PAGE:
At long last, we have finally made it to Germany; Deutchland, as it is really called. We laid our bags in a Rhine-side village named Bacharach (say it in the most backest-back of your throat).
Our B&B host, Ursula, was super. She spoke very little English and we spoke even less German. You might be surprised how effective smiles, coupled with wildly exaggerrated hand gestures are when verbal communication is not possible. Danke, Ursula!
The Rhine Valley is known for their wine. Before tourists discovered the beautiful Rhine, wine making was the area's largest income. In Niagara, the escarpment plays a major role in our world-class vintages. Here, slate in the hills is the major player. The heat from the slate sweetens the grapes, thus making for tastier and more potent wine. We were told the Rhine's premium wines come from the highest vineyards. Now we aren't on a 'premium' kind of budget, but we did enjoy a glass of Bacharach Riesling Trocken (it was from the lower part of the hills). Very tasty.
Taking advantage of the frequent ferries up and down the Rhine, we stopped off at a couple different Rhine villages and toured the Marksburg Medieval Castle. It is a unique castle. Most of the castles overlooking the Rhine were destroyed (courtesy of Napoleon) and later rebuilt in the 1900's 'in the style of' the originals. Not Marksburg, though. It was so well fortified that even Napoleon left it alone. It is one of the most genuine reproductions (inside) of a Medieval castle on the Rhine. It was interesting to see the simple setup of the rooms. Castles are nice tourist attractions, but would make for a cold and uncomfortable residence. I suppose, though, safety was more important than comfort in those days.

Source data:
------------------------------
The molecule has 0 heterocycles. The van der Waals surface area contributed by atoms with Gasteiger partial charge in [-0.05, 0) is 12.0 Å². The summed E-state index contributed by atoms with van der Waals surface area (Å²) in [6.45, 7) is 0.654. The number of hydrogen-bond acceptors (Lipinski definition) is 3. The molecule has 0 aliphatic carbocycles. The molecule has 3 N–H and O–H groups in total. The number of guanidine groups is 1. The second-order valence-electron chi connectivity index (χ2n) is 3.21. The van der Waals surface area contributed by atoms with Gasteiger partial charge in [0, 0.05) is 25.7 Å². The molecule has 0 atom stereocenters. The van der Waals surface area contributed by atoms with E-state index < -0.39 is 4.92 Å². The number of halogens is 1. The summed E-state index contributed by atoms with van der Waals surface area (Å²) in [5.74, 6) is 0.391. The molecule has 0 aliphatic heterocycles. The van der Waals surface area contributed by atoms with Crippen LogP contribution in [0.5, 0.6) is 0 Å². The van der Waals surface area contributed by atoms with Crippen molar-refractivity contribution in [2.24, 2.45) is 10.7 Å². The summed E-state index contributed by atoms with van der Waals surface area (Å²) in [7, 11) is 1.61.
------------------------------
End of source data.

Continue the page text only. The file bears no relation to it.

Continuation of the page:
Does anyone know our next stop? If you guessed Rothenburg, you are absolutely, positively RIGHT!
Here we go again!